(Xinhua) -- Ethiopians residing outside the capital
Addis Ababa woke up to find mobile internet back working as the
service restored on Friday after five months of blackout.
The East African country on Friday
restored mobile internet service after it was terminated across
the country for the past five months, leaving majority of the
country’s population to search rare wi-fi and broadband internet
Ashenafi Yenew, a young Ethiopian in
Bahir Dar city, told Xinhua that the reopening of mobile
internet service on Friday morning “was a great surprise” for
him and residents of the city.
“Even though the move to terminate
mobile internet service was not acceptable in anyway, we
have not expected the reopening during this period of time,”
Yenew said he had expected the
recently institutionalized state of emergency rule “would rule
out the restoration of the mobile internet service in its effort
to bring order in the country.”
The East African country is currently
under a 6-month state of emergency rule that came into effect as
of February 16, a day after the resignation of the former prime
minister Hailemariam Desalegn.
Solomon Dinku, a young university
student in Adama city some 100 km south of Addis Ababa, also
stressed the importance of mobile internet service for his
“Since it is very difficult to have
access to wi-fi or broadband internet service especially
during night times, we mostly depend on hard copies for our
study,” said Dinku.
The mobile internet blackout that was
occurred in November last year was not the first as Ethiopia has
faced recurrent unrest in different parts of the country since
the second half of 2016.
Ethiopia had also previously blocked
some social networking sites amid an increased unrest in some
parts of the country.
The Ethiopian government has
frequently expressed its concern that “anti-peace forces” often
use social networking platforms to disseminate false information
that targets the country’s youth population.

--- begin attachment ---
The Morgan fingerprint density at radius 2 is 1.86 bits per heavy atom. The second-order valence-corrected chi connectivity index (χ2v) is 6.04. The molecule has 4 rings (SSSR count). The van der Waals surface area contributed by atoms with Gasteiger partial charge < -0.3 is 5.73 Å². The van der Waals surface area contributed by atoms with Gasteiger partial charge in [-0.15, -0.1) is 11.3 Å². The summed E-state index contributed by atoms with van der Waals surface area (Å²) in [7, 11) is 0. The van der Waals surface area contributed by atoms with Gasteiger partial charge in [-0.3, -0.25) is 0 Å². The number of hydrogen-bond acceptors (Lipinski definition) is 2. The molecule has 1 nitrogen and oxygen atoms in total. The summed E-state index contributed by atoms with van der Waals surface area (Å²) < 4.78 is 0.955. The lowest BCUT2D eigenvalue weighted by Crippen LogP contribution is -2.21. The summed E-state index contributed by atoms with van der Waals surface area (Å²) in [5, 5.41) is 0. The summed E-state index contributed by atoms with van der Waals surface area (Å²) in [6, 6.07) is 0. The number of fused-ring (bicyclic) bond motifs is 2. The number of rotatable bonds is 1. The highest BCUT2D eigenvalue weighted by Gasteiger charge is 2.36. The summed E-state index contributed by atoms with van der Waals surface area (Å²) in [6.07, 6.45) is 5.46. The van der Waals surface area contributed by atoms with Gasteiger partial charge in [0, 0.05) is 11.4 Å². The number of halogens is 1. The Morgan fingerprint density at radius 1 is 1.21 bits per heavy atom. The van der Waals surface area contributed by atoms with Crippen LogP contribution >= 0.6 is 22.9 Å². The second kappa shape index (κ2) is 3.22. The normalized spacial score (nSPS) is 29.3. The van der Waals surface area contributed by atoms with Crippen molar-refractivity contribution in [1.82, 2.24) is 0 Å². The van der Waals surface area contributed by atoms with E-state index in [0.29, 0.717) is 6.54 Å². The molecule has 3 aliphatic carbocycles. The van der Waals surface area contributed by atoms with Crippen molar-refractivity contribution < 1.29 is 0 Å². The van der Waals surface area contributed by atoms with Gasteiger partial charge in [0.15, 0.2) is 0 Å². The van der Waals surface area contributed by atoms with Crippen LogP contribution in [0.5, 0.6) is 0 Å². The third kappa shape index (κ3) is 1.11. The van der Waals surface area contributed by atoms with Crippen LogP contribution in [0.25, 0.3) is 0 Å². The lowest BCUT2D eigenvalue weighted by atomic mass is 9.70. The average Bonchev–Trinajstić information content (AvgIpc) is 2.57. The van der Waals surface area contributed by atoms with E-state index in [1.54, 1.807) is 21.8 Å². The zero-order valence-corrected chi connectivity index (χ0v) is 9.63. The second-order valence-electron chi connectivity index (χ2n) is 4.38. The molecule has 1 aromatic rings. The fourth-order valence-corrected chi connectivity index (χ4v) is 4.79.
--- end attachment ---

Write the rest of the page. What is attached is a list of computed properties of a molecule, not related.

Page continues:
The block on mobile internet service
was a major concern since the majority of Ethiopians use their
mobile handsets to access the internet.
Ethiopia’s state-owned EthioTelecom
recently announced that it has more than 57 million mobile
subscribers, accounting to more than half of the country’s total
Maereg Sahlu, a tourist guide in
Lalibe town, also told Xinhua that the block on mobile internet
was a major inconvenience for many tourists.
“Tourists need mobile internet for
various purposes mainly to check maps and also communicate
with their relatives back home,” Sahlu said.
“Most of the time they were not happy
when we tell them to use other options instead of mobile
internet service,” Sahlu added.
According to Sahlu, the restoration of
mobile internet service is “a great news for us and also
tourists who come from different parts of the world.”
The five-month mobile internet
blackout, however, did not affect Ethiopia’s capital Addis Ababa
that is home to more than 140 diplomatic missions and the
headquarters of the African Union (AU) and the United Nations
Economic Commission for Africa (UNECA).
The capital has not experienced
anti-government demonstrations or unrest in recent years.
Ethiopia has been reeling from
persistent deadly protests since 2016 especially in the two most
populous regional states of Amhara and Oromia over alleged
political and economic marginalization.